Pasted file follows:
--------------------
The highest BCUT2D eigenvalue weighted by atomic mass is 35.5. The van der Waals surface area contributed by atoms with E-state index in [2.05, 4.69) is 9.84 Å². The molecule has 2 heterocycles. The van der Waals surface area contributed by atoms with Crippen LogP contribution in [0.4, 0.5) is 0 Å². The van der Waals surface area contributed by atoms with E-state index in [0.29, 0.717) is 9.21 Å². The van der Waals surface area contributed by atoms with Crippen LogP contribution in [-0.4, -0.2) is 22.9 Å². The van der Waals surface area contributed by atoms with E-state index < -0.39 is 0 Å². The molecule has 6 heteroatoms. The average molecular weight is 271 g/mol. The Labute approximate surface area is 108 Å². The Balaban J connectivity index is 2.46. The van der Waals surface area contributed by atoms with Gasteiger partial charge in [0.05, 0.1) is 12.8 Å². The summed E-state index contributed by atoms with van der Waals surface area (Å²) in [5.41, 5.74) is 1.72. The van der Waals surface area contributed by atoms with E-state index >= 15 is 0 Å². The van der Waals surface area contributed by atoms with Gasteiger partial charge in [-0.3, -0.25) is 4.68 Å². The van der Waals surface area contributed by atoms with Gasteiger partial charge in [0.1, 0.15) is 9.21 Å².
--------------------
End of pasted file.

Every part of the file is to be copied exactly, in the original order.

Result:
The highest BCUT2D eigenvalue weighted by atomic mass is 35.5. The van der Waals surface area contributed by atoms with E-state index in [2.05, 4.69) is 9.84 Å². The molecule has 2 heterocycles. The van der Waals surface area contributed by atoms with Crippen LogP contribution in [0.4, 0.5) is 0 Å². The van der Waals surface area contributed by atoms with E-state index in [0.29, 0.717) is 9.21 Å². The van der Waals surface area contributed by atoms with Crippen LogP contribution in [-0.4, -0.2) is 22.9 Å². The van der Waals surface area contributed by atoms with E-state index < -0.39 is 0 Å². The molecule has 6 heteroatoms. The average molecular weight is 271 g/mol. The Labute approximate surface area is 108 Å². The Balaban J connectivity index is 2.46. The van der Waals surface area contributed by atoms with Gasteiger partial charge in [0.05, 0.1) is 12.8 Å². The summed E-state index contributed by atoms with van der Waals surface area (Å²) in [5.41, 5.74) is 1.72. The van der Waals surface area contributed by atoms with E-state index >= 15 is 0 Å². The van der Waals surface area contributed by atoms with Gasteiger partial charge in [-0.3, -0.25) is 4.68 Å². The van der Waals surface area contributed by atoms with Gasteiger partial charge in [0.1, 0.15) is 9.21 Å².